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If you came here looking for “PCI certification,” then let us tell you that such a thing doesn’t exist. Confused? Well, you should be. But relax, as not everything you’ve heard or known about PCI is incorrect. There is an important thing called “PCI compliance” you should know about! In this article, we’ll be talking about PCI compliance, whether you need to follow it, and how it can help your business. And we’ll be using the word “PCI certification” throughout the rest of the article for the ease of your understanding. But before we do that, let’s first time-travel a bit.
If you’re old enough, you’d very well remember the dot com bubble and how everybody was going crazy for this thing called “the internet.” Thanks to the mad craze, all kinds of businesses started going online and started creating their websites. It was really a crazy time. Although many regard this as “bubble,” and in many senses, it was one. However, there’s no denying that it added a whole new business to the global economy in the form of virtual businesses.
As a result, many people started buying stuff and services online. It was easy, and it was crazy. It became a sort of a trend and then started becoming a norm. This boom gave birth to some unwanted sectors as well, with cyber frauds being at the top of them. These perpetrators started scamming people in the name of online shopping, and there was a need to protect customers, who were totally new to the world of the internet.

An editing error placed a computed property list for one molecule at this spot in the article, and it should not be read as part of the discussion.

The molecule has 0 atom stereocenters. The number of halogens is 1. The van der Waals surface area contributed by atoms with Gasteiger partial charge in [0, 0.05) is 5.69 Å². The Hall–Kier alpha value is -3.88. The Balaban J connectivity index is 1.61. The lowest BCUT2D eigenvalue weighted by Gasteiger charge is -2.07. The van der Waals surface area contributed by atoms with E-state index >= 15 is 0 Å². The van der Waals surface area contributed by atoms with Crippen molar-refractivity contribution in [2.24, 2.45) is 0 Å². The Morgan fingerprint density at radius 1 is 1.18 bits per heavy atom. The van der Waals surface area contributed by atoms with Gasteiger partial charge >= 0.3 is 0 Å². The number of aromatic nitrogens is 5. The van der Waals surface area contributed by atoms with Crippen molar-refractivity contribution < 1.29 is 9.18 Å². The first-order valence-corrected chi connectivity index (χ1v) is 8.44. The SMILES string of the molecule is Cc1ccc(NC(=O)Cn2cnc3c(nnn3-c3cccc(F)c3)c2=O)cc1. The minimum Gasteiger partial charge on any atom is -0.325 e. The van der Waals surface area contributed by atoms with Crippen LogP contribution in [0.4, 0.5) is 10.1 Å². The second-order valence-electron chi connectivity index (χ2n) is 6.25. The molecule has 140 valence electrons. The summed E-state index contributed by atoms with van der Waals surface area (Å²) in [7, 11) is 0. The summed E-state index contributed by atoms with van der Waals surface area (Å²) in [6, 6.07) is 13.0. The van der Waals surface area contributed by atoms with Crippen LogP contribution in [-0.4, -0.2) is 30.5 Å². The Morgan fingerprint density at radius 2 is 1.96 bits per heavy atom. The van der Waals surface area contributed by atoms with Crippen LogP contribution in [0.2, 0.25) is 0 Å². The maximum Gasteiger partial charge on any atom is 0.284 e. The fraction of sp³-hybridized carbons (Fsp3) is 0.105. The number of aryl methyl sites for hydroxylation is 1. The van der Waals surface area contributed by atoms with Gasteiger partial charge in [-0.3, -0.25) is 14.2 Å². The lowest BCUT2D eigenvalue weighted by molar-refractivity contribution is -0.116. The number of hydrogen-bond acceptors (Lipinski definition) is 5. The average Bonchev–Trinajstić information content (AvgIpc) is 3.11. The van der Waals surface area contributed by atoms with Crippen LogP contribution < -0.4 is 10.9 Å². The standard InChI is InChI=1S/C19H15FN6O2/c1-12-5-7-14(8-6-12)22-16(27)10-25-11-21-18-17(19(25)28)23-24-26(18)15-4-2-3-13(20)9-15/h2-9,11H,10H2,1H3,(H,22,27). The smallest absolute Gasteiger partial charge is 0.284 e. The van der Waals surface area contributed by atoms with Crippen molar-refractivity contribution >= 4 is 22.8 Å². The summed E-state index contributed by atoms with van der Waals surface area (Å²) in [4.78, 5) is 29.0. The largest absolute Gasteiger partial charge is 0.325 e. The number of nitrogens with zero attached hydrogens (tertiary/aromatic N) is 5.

There came what’s known as “PCI Compliance.”
In 2006, the Payment Card Industry Security Standards Council (PCI SSC) announced PCI DSS (payment card industry data security standards). This council was created by giants of the credit card industry, which includes American Express, Discover Financial Services, JCB International, MasterCard, and Visa Inc.
It’s worth noting that the PCI SSC doesn’t have any legal authority, but it applies to companies of every size that accepts, stores, and processes card payments. So you won’t incur criminal charges if you’re not compliant. However, if you suffer a data breach being non-compliant, you could face some severe fines from the PCI SSC. It is quite imperative to protect the sensitive financial information of the customers across the world. That’s why it’s always a wise decision to stay compliant.
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Till now, PCI SSC has released nine versions of the PCI DSS. Each of these versions has divided data security into six objectives that define the data security requirements. They’re called “control objectives.” They are:
These requirements are divided into many sub-requirements, but 12 requirements have been defined right from the moment PCI DSS was established. They’re as below:
1. Install and maintain a firewall configuration to protect cardholder data.
2. Do not use vendor-supplied defaults for system passwords and other security parameters.
3. Protect stored cardholder data.
4. Encrypt transmission of cardholder data across open, public networks.
5. Use and regularly update anti-virus software or programs.
6. Develop and maintain secure systems and applications.
7. Restrict access to cardholder data by need-to-know.
8. Assign a unique ID to each person with computer access.
9. Restrict physical access to cardholder data.
10. Track and monitor all access to network resources and cardholder data.